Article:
2. Be smarter about risk.
There’s never been a better time to explore all your business’s blind spots. Analyze gaps in your sourcing, manufacturing and purchasing process (more below). Reduce nonessential expenses that don’t provide ROI.
And most importantly, do not overlook customer risk. Risks of non-payment and fraud are realistic scenarios that must be taken seriously. During downturns, the risk only heightens.
It may be easy to turn a blind eye and forget about credit checks with a new customer who eagerly wishes to submit a large purchase order, or it may be tempting to use a factoring company to offset your risk, but these are oversights that can yield devastating impacts to your company.
Performing a thorough risk assessment on every new customer cannot be underrated. One of the most pervasive problems is the accuracy and reliability of credit checks and credit decisions. Many manufacturers require lengthy credit application forms and trade credit references before making credit decisions–but lacking the expertise to thoroughly assess risk and make appropriate credit decisions is the biggest problem.
Instead, enlist the help of experts and third-party resources to help you lower your risk of taking on new and potentially risky customers. Take the time to learn how to read credit reports properly, outsource your credit decisioning to service providers, or look into new risk and credit management solutions that take this task off your hands completely.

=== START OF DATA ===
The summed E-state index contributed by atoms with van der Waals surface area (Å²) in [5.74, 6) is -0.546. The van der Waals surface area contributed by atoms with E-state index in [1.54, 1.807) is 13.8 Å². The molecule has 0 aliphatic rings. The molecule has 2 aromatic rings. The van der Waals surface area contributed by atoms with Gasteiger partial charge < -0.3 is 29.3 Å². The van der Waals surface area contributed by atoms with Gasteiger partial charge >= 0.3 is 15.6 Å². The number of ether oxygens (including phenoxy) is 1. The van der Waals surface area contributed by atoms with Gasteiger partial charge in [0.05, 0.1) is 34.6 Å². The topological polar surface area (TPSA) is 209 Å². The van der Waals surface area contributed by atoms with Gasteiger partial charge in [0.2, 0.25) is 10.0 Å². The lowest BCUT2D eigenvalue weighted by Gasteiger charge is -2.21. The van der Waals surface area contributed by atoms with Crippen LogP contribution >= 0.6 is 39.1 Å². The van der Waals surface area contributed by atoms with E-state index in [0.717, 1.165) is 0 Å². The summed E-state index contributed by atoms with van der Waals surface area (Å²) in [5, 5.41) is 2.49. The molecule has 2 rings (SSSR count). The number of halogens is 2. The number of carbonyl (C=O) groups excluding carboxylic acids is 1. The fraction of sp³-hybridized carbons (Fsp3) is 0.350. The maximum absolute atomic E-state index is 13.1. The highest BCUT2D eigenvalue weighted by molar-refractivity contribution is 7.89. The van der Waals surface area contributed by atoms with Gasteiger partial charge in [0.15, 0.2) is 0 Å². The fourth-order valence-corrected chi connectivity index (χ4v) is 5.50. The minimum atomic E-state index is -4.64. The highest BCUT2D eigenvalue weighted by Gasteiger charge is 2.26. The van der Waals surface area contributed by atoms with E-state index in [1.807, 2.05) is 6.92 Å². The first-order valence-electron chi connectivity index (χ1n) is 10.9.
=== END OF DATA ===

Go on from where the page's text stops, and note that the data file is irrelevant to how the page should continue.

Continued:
Questions to ask:
- Do I have a history of bad debts?
- Am I offering large credit lines that lead to higher risks of non-payment?
- What are the gaps in my current credit checking and decisioning process?
3. Become fluent in B2B marketplaces.
Supply chain resilience is complicated today.
Let’s start with your suppliers. If you rely on overseas shipments for raw materials or even finished goods, you’ve probably faced sluggish turnaround and sky-high container prices. It’s dangerous to rely on one supplier, let alone an overseas supplier. In the past, it’s been difficult for manufacturers to find local parts without visiting trade shows or sharing connections within the industry. That’s now changed.
Take advantage of the emerging world of business-to-business (B2B) marketplaces where you can search for and source all types of supplies at wholesale prices – that isn’t Alibaba. B2B marketplaces have been booming quickly in recent years with the help of funding from venture capital firms.